Like many health care providers, she takes many precautions to protect her family. “I am sure to always wear appropriate PPE at work. When I come home, I have designated a decontamination area in our garage where I strip out of my scrubs and use disinfectant spray on my belongings before I go into the house. I skip embracing my husband and children until I have showered.”
She encourages the general public to continue following guidelines for social distancing and wearing masks in public to flatten the curve and ensure hospitals are able to handle the load: “You may feel great and could be contagious with COVID-19. If you were to cough or sneeze, you could pass the virus on to someone who could become very ill. The newly infected person may pass along the virus to an immune-compromised or elderly family member at home.”
George Greene IV ’01 was recently named CEO of Water Mission, a nonprofit Christian engineering organization committed to providing clean water solutions worldwide. Greene most recently served as president and COO.
During COVID-19, Water Mission’s global response team has developed a “cohesive, internal safety and security campaign” to keep staff, in-country leaders and communities as safe as possible.
To learn more about how Water Mission is working to minimize the risk of COVID-19 while still operating and providing clean water for global communities, visit their blog post “Behind the Scenes: Serving Safe Water Amid COVID-19.”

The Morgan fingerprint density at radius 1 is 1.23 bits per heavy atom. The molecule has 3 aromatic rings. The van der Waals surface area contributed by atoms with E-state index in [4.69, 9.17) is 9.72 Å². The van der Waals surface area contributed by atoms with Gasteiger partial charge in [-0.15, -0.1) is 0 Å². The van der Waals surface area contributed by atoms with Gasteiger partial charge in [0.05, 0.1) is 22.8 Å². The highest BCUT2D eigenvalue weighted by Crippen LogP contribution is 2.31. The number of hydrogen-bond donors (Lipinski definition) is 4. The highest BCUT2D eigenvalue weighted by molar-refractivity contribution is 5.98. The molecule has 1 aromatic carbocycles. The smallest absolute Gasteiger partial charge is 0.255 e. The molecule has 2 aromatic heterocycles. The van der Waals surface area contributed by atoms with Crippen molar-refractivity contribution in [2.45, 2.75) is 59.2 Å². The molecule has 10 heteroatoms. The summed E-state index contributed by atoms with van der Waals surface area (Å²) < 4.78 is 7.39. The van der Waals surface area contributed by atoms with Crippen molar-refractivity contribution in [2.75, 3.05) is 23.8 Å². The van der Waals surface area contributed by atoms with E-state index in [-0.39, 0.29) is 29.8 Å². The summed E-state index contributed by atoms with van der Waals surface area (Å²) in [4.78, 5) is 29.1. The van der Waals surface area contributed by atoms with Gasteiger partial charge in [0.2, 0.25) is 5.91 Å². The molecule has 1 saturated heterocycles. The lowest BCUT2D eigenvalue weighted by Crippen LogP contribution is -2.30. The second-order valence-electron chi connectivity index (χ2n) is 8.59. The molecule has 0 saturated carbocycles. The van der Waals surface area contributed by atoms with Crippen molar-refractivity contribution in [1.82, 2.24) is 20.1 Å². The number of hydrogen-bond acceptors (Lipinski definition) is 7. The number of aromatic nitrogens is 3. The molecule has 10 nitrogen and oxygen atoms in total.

Ahmed Mohiuddin ’06
Mohiuddin is a primary care physician in New Orleans, which has been hit heavily by COVID-19. “I’m managing a few dozen patients with COVID-19 through FaceTime text messaging, phone calls and the like to try to keep people watched, treated and safe while in the safety of their homes.”
He is married to a physician, and they have a one-year old. “We have our own desensitization protocols coming into the house. Changing clothes, showering, washing our scrubs and wiping our phones/keys have become part of the ritual. We’re trying our hardest not to contract COVID-19, but also have accepted that it may just happen — dozens of our co-workers and friends have been affected already.
Mohiuddin spoke of what he had learned as an undergraduate: “Clemson taught me about community — about being there for our neighbors and for our loved ones and to support each other through good times and bad. We’ve had to find creative ways to be supportive of our community but are there for each other nonetheless. That sense of community and responsibility I’m carrying with me from day to day came straight from the Blue Ridge to the bayou.”
Herbie Cooper ’99
Cooper an emergency medicine physician in Orlando, sees some hope in how the pandemic may change all of us. He described the culture he experienced in Clemson as one where “we realize we are all on the same team. If there are any positives from this pandemic, I think the world is becoming a little more like that. And if the world becomes a little bit more like Clemson, we are going to be all right.”